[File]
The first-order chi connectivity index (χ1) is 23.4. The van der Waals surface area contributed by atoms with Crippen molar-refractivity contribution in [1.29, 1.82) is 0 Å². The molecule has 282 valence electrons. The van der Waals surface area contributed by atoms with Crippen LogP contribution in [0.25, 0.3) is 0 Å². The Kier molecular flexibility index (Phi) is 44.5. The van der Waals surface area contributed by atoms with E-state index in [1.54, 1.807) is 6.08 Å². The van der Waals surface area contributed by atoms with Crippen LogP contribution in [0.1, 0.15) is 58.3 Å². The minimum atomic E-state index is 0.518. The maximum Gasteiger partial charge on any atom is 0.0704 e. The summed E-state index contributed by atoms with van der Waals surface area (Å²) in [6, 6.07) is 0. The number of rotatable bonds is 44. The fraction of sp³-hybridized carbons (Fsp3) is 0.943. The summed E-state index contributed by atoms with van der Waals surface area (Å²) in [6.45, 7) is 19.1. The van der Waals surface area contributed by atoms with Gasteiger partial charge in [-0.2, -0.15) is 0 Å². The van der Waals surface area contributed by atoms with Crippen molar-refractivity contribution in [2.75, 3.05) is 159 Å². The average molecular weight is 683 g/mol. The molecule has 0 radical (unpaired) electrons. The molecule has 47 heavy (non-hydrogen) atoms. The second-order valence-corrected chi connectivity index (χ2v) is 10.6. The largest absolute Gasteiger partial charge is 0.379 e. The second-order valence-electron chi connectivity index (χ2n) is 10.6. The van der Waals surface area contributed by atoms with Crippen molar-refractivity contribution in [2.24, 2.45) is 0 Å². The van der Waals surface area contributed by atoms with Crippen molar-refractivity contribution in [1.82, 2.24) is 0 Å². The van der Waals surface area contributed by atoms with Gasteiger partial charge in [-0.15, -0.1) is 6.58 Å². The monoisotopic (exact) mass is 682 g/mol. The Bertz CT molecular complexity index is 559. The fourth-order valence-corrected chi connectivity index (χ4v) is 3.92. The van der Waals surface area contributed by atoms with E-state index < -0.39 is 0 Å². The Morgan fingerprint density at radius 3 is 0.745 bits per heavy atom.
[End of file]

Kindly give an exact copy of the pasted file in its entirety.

The first-order chi connectivity index (χ1) is 23.4. The van der Waals surface area contributed by atoms with Crippen molar-refractivity contribution in [1.29, 1.82) is 0 Å². The molecule has 282 valence electrons. The van der Waals surface area contributed by atoms with Crippen LogP contribution in [0.25, 0.3) is 0 Å². The Kier molecular flexibility index (Phi) is 44.5. The van der Waals surface area contributed by atoms with E-state index in [1.54, 1.807) is 6.08 Å². The van der Waals surface area contributed by atoms with Crippen LogP contribution in [0.1, 0.15) is 58.3 Å². The minimum atomic E-state index is 0.518. The maximum Gasteiger partial charge on any atom is 0.0704 e. The summed E-state index contributed by atoms with van der Waals surface area (Å²) in [6, 6.07) is 0. The number of rotatable bonds is 44. The fraction of sp³-hybridized carbons (Fsp3) is 0.943. The summed E-state index contributed by atoms with van der Waals surface area (Å²) in [6.45, 7) is 19.1. The van der Waals surface area contributed by atoms with Gasteiger partial charge in [-0.2, -0.15) is 0 Å². The van der Waals surface area contributed by atoms with Crippen molar-refractivity contribution in [2.75, 3.05) is 159 Å². The average molecular weight is 683 g/mol. The molecule has 0 radical (unpaired) electrons. The molecule has 47 heavy (non-hydrogen) atoms. The second-order valence-corrected chi connectivity index (χ2v) is 10.6. The largest absolute Gasteiger partial charge is 0.379 e. The second-order valence-electron chi connectivity index (χ2n) is 10.6. The van der Waals surface area contributed by atoms with Crippen molar-refractivity contribution in [2.24, 2.45) is 0 Å². The van der Waals surface area contributed by atoms with Crippen molar-refractivity contribution in [1.82, 2.24) is 0 Å². The van der Waals surface area contributed by atoms with Gasteiger partial charge in [-0.15, -0.1) is 6.58 Å². The monoisotopic (exact) mass is 682 g/mol. The Bertz CT molecular complexity index is 559. The fourth-order valence-corrected chi connectivity index (χ4v) is 3.92. The van der Waals surface area contributed by atoms with E-state index < -0.39 is 0 Å². The Morgan fingerprint density at radius 3 is 0.745 bits per heavy atom.